There was no definite evidence that Maddox was overtly clothed with apparent authority to act for the company, or that the company knew of the content of his conversations with employees, such as to place a duty of disavowal on the company. These facts are in contrast to cases involving clear evidence of extensive co-operative activities of a company with local business leaders to intimidate organizational efforts. See Lake Butler, 392 F.2d at 79; Colson Corp. v. NLRB, 8 Cir. 1965, 347 F.2d 128; Amalgamated Clothing Workers (Hamburg Shirt Co.) v. NLRB, 1966, 125 U.S.App.D.C. 275, 371 F.2d 740; Henry I. Seigel Co. v. NLRB, 6 Cir. 1969, 417 F.2d 1206. There is no significant evidence that the company conducted itself such as to support "the employees reasonable and predictable conclusion that the business leaders in inveighing against the Union were serving in effect as organs of communication from management." Hamburg Shirt, 371 F.2d at 744. Nor was this similar to the imputation of acts of employees to the company. NLRB v. Mississippi Products, Inc., 5 Cir. 1954, 213 F.2d 670. The facts show only that job applicants realized the advantage of a recommendation from a community leader and that Maddox was such a leader whose evaluations were respected by the company. We conclude that there was a lack of substantial evidence that Maddox was an agent for the company.



We further conclude that there is not substantial evidence to support a finding that Stanford was discharged because of his union activities. Because Maddox was not an agent of the company and because there is no evidence that the company was informed of the content of Maddox's conversation with Stanford, knowledge of the Stanford-Maddox conversation cannot be imputed to the company. Moreover, even if it were imputable, Stanford revealed only that he had signed an authorization card. The trial examiner placed great emphasis on the joint Maddox-Paul vacation, but that standing alone does not allow an inference of knowledge of the conversation to Paul.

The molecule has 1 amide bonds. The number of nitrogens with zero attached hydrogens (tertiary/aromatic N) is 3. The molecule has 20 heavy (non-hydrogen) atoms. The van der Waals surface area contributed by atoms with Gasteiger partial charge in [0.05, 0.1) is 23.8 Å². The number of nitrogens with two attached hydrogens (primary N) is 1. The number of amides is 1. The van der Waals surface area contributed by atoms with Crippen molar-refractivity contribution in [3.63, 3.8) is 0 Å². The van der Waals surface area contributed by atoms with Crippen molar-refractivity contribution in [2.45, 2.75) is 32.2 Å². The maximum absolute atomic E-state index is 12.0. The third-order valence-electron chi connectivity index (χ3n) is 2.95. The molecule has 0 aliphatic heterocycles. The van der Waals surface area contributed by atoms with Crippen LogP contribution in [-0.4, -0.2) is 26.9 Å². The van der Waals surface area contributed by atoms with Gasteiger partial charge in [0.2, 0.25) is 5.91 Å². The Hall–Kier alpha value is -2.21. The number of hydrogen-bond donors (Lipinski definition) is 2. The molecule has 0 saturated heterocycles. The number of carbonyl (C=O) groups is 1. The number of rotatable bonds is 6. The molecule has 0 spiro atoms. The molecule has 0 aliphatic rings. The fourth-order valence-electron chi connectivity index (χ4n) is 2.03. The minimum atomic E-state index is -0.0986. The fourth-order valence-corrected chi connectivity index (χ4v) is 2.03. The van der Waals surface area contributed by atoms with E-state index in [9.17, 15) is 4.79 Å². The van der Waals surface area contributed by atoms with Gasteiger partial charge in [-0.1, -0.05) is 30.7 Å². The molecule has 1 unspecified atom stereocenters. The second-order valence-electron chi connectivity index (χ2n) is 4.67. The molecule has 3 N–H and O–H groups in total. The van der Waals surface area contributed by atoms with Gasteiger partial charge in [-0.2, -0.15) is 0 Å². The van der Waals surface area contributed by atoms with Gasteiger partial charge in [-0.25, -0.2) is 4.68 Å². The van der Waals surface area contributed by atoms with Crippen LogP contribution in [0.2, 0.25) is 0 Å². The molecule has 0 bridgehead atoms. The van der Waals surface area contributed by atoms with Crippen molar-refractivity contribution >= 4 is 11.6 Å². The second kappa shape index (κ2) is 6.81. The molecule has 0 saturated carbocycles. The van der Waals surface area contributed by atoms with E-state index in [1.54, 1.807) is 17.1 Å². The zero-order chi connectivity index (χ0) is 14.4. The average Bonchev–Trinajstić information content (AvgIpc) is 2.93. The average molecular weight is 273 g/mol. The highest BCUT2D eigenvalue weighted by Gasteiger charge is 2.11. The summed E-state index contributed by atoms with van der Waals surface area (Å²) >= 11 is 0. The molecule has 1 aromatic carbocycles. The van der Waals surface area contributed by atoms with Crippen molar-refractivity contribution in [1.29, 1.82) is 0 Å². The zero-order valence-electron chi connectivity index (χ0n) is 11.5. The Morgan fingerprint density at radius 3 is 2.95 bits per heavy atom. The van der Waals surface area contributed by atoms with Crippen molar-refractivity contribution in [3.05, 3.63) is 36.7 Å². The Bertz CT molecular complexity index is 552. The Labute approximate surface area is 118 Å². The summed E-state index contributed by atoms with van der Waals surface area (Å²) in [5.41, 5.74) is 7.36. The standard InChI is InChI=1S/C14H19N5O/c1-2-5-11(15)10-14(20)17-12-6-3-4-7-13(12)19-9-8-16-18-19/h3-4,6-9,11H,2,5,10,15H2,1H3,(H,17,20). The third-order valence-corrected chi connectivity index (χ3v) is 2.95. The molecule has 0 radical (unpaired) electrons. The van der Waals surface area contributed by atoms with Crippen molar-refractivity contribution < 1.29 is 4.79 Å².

We concur with the reasons stated in the dissent by Chariman Miller that there was sufficient proof that Stanford had been warned during his probationary period of the company's dissatisfaction with his work; that no other union supporter suffered any kind of discrimination; and that there was "no proof of animus toward Stanford because of his limited union activities." See, NLRB v. Mid State Sportswear, Inc., 5 Cir. 1969, 412 F.2d 537;1 NLRB v. Fox Mfg. Co., 5 Cir. 1956, 238 F.2d 211. "The primary function of this Court in reviewing Board decisions is a determination of whether the Board has exercised a 'reasonable' discretion in light of the circumstances of the individual case." NLRB v. Standard Forge & Axle Co., 5 Cir. 1969, 420 F.2d 508. In view of all of the facts relating to Stanford's dismissal we hold that there is not substantial evidence that he was discharged because of union activity. Stanford is not entitled to reinstatement or back pay.



Finally, we hold that there is substantial evidence in the record as a whole to support the Board's conclusion that Billy Paul, the personnel manager, violated Sec. 8(a)(1) by his interrogation, solicitation of surveillance, and intimations of reprisal to several employees.


Enforcement granted in part; denied in part.


In Mid State Sportswear, compare the court's conclusion that the discharge of Keeton was justified because of improper work, with the court's conclusion that the discharge of Dunavent was illegal where her work was "excellent until the date of her suspension". The company failed to give her advance warnings, failed to explain to her the reasons for her discharge at the time of her suspension, and later vacillated as to those reasons. Cf. NLRB v. Georgia Rug Mill, 5 Cir. 1962, 308 F.2d 89, 91, where the employer's reasons for discharge shifted several times